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Warning signs about accused teacher missed by L.A. Unified

March 7, 2012 |  7:50 am

A teacher who faces molestation charges continued to work in Los Angeles schools despite a record that should have raised warning flags. He was tried, but not convicted, in an alleged molestation in 1997 and he previously left a job at a private school after alleged remarks made during a sex education class.

Paul Chapel, who most recently was a third-grade teacher at Telfair Elementary in Pacoima, has pleaded not guilty to 16 counts of lewd acts and continuous sexual abuse of three girls and one boy, each younger than 14, according to a September complaint filed by the Los Angeles County district attorney's office.

The alleged crimes occurred at school over a seven-month period ending in April 2011, with students who were either in his class or in nearby classrooms, prosecutors said.

FULL COVERAGE: Teacher sex-abuse investigation

His case shares key similarities with that of former Miramonte Elementary teacher Mark Berndt, whose arrest triggered intense scrutiny over the school district's handling of sexual misconduct allegations against employees. Berndt allegedly spoon-fed his semen to blindfolded students as part of what he described as a "tasting game."

Berndt's personnel files contained no records of earlier, unrelated sexual misconduct allegations, which were never proved. Chapel's records are also incomplete, as was the school district's response after the 1997 allegations.

The Los Angeles Unified School District has no record that it ever conducted an internal investigation. District officials say the reason may be that the incident occurred off-campus. Without a criminal conviction, the district did not automatically examine matters that took place off school grounds — even, it turns out, potential child molestation and a related lawsuit.

"Inside the file, there is no evidence that an investigation was done," said Chief Human Resources Officer Vivian Ekchian. "Today an investigation would have occurred."

In this way, the scenario also resembles what happened with former Assistant Principal Steve Rooney. In that case, the district failed to follow up on a 2007 off-campus incident in which Rooney allegedly waved a gun at a student's father. A follow-up investigation would have revealed that Rooney had been having sex with the underage student.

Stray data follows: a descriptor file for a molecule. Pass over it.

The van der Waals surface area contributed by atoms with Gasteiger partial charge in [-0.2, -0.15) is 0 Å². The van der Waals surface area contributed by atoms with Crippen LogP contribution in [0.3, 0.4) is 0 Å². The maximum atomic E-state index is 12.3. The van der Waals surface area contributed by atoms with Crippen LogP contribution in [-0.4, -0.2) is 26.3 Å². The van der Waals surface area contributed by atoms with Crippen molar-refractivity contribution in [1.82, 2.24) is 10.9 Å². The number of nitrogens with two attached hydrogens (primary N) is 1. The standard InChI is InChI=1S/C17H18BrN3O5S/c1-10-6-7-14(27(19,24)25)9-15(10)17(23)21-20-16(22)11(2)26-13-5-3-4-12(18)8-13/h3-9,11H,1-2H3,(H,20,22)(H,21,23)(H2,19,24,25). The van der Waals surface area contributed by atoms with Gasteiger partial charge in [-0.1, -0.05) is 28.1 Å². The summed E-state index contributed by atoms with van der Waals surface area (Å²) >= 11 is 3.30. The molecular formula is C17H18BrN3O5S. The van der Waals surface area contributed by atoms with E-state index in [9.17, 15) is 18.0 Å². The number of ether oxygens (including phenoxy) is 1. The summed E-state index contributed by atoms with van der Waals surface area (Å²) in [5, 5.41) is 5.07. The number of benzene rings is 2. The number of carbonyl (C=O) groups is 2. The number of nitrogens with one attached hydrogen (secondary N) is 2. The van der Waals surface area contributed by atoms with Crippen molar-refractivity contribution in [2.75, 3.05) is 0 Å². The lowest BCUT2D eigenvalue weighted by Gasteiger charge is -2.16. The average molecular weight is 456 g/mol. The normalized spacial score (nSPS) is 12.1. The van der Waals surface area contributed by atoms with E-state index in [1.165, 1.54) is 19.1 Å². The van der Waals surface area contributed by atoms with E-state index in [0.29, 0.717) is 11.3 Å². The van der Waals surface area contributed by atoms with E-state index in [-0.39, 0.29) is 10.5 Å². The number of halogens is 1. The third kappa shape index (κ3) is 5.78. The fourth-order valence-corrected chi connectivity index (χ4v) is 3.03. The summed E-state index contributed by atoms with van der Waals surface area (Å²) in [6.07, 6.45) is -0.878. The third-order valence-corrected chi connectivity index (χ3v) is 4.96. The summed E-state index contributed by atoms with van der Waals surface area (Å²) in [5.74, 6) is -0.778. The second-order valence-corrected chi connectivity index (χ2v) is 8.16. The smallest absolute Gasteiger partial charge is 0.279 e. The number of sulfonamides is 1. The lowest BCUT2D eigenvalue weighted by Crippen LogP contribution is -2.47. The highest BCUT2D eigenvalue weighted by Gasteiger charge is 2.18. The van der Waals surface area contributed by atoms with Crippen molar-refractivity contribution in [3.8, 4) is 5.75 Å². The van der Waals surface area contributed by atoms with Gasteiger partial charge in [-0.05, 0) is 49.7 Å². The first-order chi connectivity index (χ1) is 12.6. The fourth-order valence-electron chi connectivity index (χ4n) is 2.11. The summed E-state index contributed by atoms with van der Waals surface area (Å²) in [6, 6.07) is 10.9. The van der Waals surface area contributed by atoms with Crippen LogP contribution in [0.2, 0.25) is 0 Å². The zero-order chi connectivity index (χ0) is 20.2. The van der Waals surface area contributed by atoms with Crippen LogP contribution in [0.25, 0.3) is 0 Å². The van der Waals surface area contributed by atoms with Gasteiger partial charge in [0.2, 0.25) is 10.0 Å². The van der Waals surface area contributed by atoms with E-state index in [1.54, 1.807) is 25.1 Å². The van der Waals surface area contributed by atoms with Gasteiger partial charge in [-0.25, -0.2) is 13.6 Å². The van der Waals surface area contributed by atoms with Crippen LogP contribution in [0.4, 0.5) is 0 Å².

Rooney returned to work and subsequently was convicted of molesting students at Edwin Markham Middle School. In response, the district revised its procedures dealing with alleged sexual misconduct.

In the 1997 incident, Chapel was accused of molesting an 8-year-old neighbor who was sleeping at his house with Chapel's son, who was about the same age. Chapel was accused of assaulting the boy as he slept; the boy broke free and ran home.

According to L.A. Unified records, the day after Chapel was arrested, the district alerted the state Commission on Teacher Credentialing and that agency suspended Chapel's credential. The school district suspended Chapel without pay from Andasol Avenue Elementary in Northridge, where he had worked for about a decade.

The molestation case went to trial. A jury failed to reach a verdict because of the lack of physical evidence — it was Chapel's word against the child's, said an attorney who was involved in the case. Prosecutors opted not to retry the case.

L.A. Unified records indicate that criminal charges were dismissed Aug. 24, 1998. By Sept. 15, the state Commission on Teacher Credentialing had reinstated Chapel's credential and he returned to work — with back pay. He was sent to Telfair.

Chapel, 50, is in custody on $2.2-million bail.


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-- Rick Rojas and Howard Blume